Extensor Tendon Injuries


What is it?

Extensor tendons are located on the back of the hand and fingers and allow you to straighten your fingers, wrist and thumb (See Figure 1).These tendons are attached to muscles in the forearm. As the tendons continue into the fingers, they become flat and thin. In the fingers, these tendons are joined by smaller tendons from the muscles in the hand. It is these small-muscle tendons that allow delicate finger motions and coordination.

Causes

Extensor tendons are just under the skin, directly on the bone, on the back of the hands and fingers. Because of their location, they can be easily injured even by a minor cut. Jamming a finger may cause these thin tendons to tear from their attachment to the bone. After this type of injury, you may have a hard time straightening one or more joints.

Treatment

Lacerations that cut the tendon may need stitches, but tears caused by jamming injuries are usually treated with splints. Splints stop the healing ends of the tendons from pulling apart and should be worn at all times until the tendon is fully healed.Your doctor will apply the splint in the correct place and give you directions on how long to wear it. Sometimes a pin is placed through the bone and across the joint as an internal splint.

Common Extensor Tendon Injuries

The appearance of the thumb and the location of the pain are usually very helpful in identifying this condition. Applying longitudinal pressure along the thumb and twisting or grinding the basal joint is also helpful in reproducing symptoms. Although x-rays help confirm the diagnosis, symptom severity often does not correlate directly with the joint’s appearance on the x-ray.

Mallet finger refers to the droop of the end joint (DIP joint) where an extensor tendon has been cut or separated from the bone (See Figure 2). Sometimes a piece of bone is pulled off with the tendon, but the result is the same: a fingertip that cannot be straightened.Whether the tendon injury is caused by a cut or jammed finger, splinting is necessary. Often the cut tendon requires stitches. Splinting is done to keep the fingertip straight until the tendon is healed.The size of the splint and length of time you will have to wear it is determined by the type and location of your injury. The splint should remain in place constantly during this time. The tendon may take eight weeks, or longer, to heal completely. Removing the splint early may result in drooping of the fingertip, which may then require surgery. Your physician will instruct you to remove the splint at the proper time. In patients who cannot wear a splint, another option is putting a metal pin across the last joint to hold the finger straight while the tendon heals.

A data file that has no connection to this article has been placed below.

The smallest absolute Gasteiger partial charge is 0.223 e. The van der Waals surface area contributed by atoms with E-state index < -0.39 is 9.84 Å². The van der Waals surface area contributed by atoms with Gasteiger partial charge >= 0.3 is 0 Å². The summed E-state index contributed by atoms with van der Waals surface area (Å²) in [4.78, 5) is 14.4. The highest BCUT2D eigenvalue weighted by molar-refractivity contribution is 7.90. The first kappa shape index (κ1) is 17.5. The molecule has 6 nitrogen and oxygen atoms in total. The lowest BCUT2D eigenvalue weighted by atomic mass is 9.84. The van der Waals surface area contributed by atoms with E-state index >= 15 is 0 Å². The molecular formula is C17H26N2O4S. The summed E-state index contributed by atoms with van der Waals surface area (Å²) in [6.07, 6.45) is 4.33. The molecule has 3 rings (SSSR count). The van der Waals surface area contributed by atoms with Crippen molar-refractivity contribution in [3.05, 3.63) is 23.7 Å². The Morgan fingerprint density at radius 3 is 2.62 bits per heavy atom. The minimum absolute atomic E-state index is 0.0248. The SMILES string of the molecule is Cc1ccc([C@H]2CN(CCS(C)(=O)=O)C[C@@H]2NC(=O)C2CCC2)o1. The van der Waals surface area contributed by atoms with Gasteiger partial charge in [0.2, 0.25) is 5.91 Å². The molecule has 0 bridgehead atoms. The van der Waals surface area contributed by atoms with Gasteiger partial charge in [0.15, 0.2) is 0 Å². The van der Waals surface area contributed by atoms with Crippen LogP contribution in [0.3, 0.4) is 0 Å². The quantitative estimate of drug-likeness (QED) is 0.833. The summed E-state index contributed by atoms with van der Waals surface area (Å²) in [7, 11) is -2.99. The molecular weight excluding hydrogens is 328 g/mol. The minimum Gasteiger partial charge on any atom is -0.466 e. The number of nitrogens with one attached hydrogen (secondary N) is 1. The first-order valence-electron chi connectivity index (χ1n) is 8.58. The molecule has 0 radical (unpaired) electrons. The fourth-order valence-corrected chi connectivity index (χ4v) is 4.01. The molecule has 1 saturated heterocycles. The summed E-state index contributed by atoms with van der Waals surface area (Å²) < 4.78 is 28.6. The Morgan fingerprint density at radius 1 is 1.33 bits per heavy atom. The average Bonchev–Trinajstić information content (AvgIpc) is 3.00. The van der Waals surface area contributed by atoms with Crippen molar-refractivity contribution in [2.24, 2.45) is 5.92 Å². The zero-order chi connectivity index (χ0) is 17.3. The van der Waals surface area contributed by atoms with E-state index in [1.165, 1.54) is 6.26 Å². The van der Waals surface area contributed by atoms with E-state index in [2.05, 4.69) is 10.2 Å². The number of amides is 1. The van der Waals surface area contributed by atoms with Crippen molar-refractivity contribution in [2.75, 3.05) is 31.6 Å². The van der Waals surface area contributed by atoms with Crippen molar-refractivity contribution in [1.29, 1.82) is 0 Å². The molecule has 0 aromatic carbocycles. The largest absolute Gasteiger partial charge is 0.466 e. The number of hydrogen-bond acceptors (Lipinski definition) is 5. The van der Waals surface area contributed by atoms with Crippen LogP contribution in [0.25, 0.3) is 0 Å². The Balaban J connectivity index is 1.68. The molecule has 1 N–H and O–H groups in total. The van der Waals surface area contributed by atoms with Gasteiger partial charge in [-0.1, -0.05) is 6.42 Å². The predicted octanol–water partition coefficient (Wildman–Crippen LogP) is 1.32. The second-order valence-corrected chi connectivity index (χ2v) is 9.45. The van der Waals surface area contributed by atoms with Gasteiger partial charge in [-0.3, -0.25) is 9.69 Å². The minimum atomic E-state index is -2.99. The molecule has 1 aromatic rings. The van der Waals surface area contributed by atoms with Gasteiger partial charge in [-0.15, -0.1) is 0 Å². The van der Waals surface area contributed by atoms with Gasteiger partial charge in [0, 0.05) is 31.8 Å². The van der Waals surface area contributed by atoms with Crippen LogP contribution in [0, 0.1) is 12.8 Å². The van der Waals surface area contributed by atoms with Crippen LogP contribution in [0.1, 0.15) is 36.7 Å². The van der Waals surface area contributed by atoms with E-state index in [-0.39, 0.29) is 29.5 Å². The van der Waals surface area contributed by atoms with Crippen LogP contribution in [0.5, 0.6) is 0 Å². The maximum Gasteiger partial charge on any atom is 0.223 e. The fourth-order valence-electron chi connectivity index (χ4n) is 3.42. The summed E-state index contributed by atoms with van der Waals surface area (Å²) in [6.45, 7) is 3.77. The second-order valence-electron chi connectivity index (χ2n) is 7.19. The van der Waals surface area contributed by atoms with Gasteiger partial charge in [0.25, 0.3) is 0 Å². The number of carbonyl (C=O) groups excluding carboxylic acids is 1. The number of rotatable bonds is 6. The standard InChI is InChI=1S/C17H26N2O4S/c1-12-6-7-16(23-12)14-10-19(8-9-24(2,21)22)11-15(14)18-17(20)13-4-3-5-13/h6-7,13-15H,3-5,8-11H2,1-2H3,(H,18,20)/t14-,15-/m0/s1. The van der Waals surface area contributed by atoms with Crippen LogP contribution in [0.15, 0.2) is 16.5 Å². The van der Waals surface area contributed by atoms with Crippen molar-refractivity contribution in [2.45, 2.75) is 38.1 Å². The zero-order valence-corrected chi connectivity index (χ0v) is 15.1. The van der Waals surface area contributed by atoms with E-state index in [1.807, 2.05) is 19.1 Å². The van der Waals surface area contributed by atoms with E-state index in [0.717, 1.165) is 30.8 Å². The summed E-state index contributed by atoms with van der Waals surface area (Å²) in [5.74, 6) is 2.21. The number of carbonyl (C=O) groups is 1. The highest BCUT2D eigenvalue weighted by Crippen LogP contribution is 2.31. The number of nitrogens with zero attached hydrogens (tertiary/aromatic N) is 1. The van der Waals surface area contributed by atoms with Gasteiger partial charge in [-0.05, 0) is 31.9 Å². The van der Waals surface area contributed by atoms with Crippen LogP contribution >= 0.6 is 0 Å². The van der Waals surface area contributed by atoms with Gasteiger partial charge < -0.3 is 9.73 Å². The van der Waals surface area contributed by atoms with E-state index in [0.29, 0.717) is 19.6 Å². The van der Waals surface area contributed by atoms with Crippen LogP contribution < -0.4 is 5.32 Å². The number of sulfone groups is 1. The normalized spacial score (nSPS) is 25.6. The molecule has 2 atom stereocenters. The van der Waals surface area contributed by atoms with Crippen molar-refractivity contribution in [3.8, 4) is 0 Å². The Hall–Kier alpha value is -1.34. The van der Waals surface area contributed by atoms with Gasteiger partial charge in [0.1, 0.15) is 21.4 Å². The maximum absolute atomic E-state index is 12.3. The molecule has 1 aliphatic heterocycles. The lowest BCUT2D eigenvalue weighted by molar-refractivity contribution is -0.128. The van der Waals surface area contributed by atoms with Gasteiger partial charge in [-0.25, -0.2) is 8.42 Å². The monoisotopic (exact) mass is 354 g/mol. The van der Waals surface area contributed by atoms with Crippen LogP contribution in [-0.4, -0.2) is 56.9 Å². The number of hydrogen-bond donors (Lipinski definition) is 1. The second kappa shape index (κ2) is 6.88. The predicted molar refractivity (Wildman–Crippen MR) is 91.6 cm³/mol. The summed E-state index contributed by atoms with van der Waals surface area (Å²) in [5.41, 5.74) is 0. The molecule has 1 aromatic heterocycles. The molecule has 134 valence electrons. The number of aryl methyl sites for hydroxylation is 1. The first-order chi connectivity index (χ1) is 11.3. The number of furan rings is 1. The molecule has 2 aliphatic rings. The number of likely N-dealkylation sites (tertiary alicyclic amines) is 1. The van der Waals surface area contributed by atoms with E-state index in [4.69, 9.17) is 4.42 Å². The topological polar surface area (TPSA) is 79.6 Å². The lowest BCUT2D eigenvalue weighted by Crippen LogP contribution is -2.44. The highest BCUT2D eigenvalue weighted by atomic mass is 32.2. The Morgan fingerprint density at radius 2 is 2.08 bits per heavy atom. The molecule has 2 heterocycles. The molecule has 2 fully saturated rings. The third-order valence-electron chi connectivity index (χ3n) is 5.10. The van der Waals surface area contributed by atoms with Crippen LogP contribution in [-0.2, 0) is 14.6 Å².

Boutonniére deformity describes the bent-down (flexed) position of the middle joint (PIP joint) of the finger from a cut or tear of the extensor tendon (see Figure 3).Treatment involves splinting the middle joint in a straight position until the injured tendon is fully healed. Sometimes, stitches are necessary when the tendon has been cut. If this injury is not treated, or if the splint is not worn properly, the finger can quickly become even more bent-down and finally stiffen in this position. Be sure to follow your physician's instructions and wear your splint for a minimum of four to eight weeks. Your doctor will tell you when you may stop wearing the splint.

Lacerations or cuts on the back of the hand that go through the extensor tendons cause difficulty in straightening the finger at the large joint (MP joint) where the fingers join the hand. These injuries are usually treated by stitching the tendon ends together. Splinting for a tendon injury in this area may include the wrist and part of the finger. Dynamic splinting, which is a splint with slings that allows some finger motion, may be used for injuries of this kind. The dynamic splint allows early movement to minimize stiffness while still protecting the healing tendon.

Injury Expectations

Extensor tendon injuries may cause the tendon to attach itself to nearby bone and scar tissue. Many factors can affect the seriousness of the injury, including fracture, infection, and individual differences. The scar tissue that forms may prevent full-finger bending and straightening even with the best treatment.To improve motion and minimize scarring, therapy is usually necessary. Surgery to free scar tissue (tenolysis) may be necessary if significant tendon scarring occurs and your motion is limited.